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Sunday, January 8, 2012

A Very Funny Spanish Night!

Humour. A Great way to start the year!

I had planned all week to write a very serious piece today entitled "The Four-Year old Prostitute", but I experienced something on Saturday night that has put me in a good mood. I shall have to leave the serious piece until next week when I can do it justice.

My wife urged me to experience something that is truly Spanish, an evening of humour and comedy monologues. This took place in the town of L'Eliana, and was presented in four acts and called 100% Cadiz. The standup comedians were Ismael Beiro, an ex-Big Brother winner; Vincente Ruidos; Toni Rodriguez, and three friends who presented comedy in music who call themselves "Coplas de Mostrador."

I was reluctant to go because as an English person studying Spanish I knew my command was insufficient to appreciate fully the humour, but I went anyway. To really appreciate this you have to be Spanish because the material is presented at full speed, and is a mix of political and daily life experiences, using colloquialisms and street smart talk. At one point, one of the comedians asked, "are there any English people here?" That was met with a laugh. When my wife piped up, "Sí!" the people next to us said, " Joder!" We were the only English people there.

As is the custom here in Spain, whereever the parents go, so go their children. That put a bit of a damper on some of the material we might have heard, but I pride myself on having picked up on some of the jokes. For the student of Spanish the two last areas to conquer are the telephone and jokes.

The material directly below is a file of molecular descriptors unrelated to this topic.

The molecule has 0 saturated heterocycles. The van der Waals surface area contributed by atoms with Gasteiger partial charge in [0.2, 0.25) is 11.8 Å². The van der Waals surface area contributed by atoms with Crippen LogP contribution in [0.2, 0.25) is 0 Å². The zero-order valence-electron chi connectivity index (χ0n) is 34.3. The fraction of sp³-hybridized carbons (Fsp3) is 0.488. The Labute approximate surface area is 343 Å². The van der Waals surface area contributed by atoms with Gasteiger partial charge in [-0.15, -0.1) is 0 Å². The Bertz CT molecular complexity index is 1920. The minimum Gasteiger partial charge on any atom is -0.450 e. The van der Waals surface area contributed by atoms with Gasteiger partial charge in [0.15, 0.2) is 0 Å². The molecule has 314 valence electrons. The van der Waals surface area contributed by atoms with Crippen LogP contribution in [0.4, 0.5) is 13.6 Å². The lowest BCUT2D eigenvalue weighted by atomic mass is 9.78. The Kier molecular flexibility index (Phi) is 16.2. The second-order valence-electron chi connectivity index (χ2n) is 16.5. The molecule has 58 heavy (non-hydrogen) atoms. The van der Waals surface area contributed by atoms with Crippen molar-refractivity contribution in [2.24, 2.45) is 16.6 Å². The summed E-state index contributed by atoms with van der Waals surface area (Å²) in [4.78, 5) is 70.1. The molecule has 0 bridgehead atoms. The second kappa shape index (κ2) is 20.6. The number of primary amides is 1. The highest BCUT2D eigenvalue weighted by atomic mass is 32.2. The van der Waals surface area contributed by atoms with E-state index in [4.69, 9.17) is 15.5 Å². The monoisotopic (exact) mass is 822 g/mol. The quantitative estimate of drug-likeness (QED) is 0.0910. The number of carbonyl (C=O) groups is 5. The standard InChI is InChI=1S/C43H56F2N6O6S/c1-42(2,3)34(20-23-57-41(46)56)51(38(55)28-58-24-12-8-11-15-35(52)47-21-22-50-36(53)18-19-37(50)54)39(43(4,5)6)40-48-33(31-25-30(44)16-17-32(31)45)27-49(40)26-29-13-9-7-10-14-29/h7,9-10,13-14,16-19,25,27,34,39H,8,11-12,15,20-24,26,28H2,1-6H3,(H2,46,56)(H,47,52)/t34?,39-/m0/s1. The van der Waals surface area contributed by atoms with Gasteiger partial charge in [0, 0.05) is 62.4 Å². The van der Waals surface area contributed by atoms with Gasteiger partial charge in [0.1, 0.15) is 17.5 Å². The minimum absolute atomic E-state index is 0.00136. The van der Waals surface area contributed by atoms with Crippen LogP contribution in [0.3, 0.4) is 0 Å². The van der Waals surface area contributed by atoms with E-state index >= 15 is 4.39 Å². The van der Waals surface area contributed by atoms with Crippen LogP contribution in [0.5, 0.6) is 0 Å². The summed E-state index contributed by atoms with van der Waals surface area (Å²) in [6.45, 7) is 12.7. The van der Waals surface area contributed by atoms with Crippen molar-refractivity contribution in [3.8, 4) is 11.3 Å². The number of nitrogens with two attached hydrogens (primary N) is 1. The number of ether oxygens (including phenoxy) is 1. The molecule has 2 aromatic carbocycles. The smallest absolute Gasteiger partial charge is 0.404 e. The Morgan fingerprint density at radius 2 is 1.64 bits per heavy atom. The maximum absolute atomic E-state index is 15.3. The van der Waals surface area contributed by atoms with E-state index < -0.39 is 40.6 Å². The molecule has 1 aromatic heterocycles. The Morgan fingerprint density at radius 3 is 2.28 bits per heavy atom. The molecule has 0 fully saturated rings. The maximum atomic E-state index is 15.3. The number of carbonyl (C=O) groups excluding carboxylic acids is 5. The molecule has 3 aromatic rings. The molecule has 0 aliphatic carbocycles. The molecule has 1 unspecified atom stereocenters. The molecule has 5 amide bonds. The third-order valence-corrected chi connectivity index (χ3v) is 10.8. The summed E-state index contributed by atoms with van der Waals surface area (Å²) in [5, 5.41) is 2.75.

It helped that this group's reputation preceeded them, because the audience was pumped up for a good evening. the only time that things got a little quiet was when reference was made to the two political parties, the PP and the PSOE, but the comedian made it clear he was only messing with us and the moment passed.

First up was Ismael who did a great job in opening the show, and he was followed by Los Coplas de Mostrador, who included a somewhat serious song to a Hambone. Only in Spain, where Jamon de Serrano is worshipped as a diety would that have happened. Then, after a half-hour break came Vicente Ruidos, who I credited with being a total professional. He was able to include his own created voice sound effects, delivered a great monologue complete with sound to underscore the point he was making, and he never laughed at any of his own jokes. That, I think is the hallmark of the true professional.

Toni Rodriguez, who calls himself "El Gaditano" acted as M.C. and after Vicente concluded his bit and Toni returned to the stage I thought it was to wrap up for the night. After all, it was one am
in the morning. No! Toni was there to entertain us in a 45 minute monologue that had the audience laughing continuously as he rapid-fired one joke after another. I have never seen that happen before, and most comedians would give their eye teeth for the ability to do that.

When finally it was over, I saw a group of very weary people whose face muscles were just to exhausted to even smile. I missed most of the actual material but I certainly appreciated the stagecraft and the oportunity to see a side of Spanish life that can only be understood with an adequate command of the language.

It wasn't supposed to be an incentive to spur me on to learn the language, but I can't wait to go back to class.

Copyright (c) 2012 Eugene Carmichael